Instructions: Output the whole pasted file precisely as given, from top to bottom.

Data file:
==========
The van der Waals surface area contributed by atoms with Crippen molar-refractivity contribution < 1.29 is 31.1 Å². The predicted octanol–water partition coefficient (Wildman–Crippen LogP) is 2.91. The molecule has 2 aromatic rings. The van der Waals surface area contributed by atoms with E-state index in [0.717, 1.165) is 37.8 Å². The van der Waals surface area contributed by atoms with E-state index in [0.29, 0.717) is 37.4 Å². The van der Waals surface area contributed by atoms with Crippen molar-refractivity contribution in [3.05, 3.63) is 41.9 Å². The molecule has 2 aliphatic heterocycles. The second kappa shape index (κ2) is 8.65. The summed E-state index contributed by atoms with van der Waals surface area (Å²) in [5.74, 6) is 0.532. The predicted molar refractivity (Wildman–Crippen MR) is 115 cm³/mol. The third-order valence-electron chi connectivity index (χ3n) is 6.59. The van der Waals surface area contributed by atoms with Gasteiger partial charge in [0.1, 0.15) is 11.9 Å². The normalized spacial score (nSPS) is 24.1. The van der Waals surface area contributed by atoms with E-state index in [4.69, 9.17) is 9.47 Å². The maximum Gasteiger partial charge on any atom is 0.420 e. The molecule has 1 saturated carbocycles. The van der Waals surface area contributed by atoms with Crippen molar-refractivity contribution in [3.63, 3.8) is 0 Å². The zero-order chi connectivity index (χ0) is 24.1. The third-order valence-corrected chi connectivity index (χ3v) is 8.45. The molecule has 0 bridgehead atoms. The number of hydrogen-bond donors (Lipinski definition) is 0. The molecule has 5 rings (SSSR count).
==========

The van der Waals surface area contributed by atoms with Crippen molar-refractivity contribution < 1.29 is 31.1 Å². The predicted octanol–water partition coefficient (Wildman–Crippen LogP) is 2.91. The molecule has 2 aromatic rings. The van der Waals surface area contributed by atoms with E-state index in [0.717, 1.165) is 37.8 Å². The van der Waals surface area contributed by atoms with E-state index in [0.29, 0.717) is 37.4 Å². The van der Waals surface area contributed by atoms with Crippen molar-refractivity contribution in [3.05, 3.63) is 41.9 Å². The molecule has 2 aliphatic heterocycles. The second kappa shape index (κ2) is 8.65. The summed E-state index contributed by atoms with van der Waals surface area (Å²) in [5.74, 6) is 0.532. The predicted molar refractivity (Wildman–Crippen MR) is 115 cm³/mol. The third-order valence-electron chi connectivity index (χ3n) is 6.59. The van der Waals surface area contributed by atoms with Gasteiger partial charge in [0.1, 0.15) is 11.9 Å². The normalized spacial score (nSPS) is 24.1. The van der Waals surface area contributed by atoms with E-state index in [4.69, 9.17) is 9.47 Å². The maximum Gasteiger partial charge on any atom is 0.420 e. The molecule has 1 saturated carbocycles. The van der Waals surface area contributed by atoms with Crippen molar-refractivity contribution in [3.63, 3.8) is 0 Å². The zero-order chi connectivity index (χ0) is 24.1. The third-order valence-corrected chi connectivity index (χ3v) is 8.45. The molecule has 0 bridgehead atoms. The number of hydrogen-bond donors (Lipinski definition) is 0. The molecule has 5 rings (SSSR count).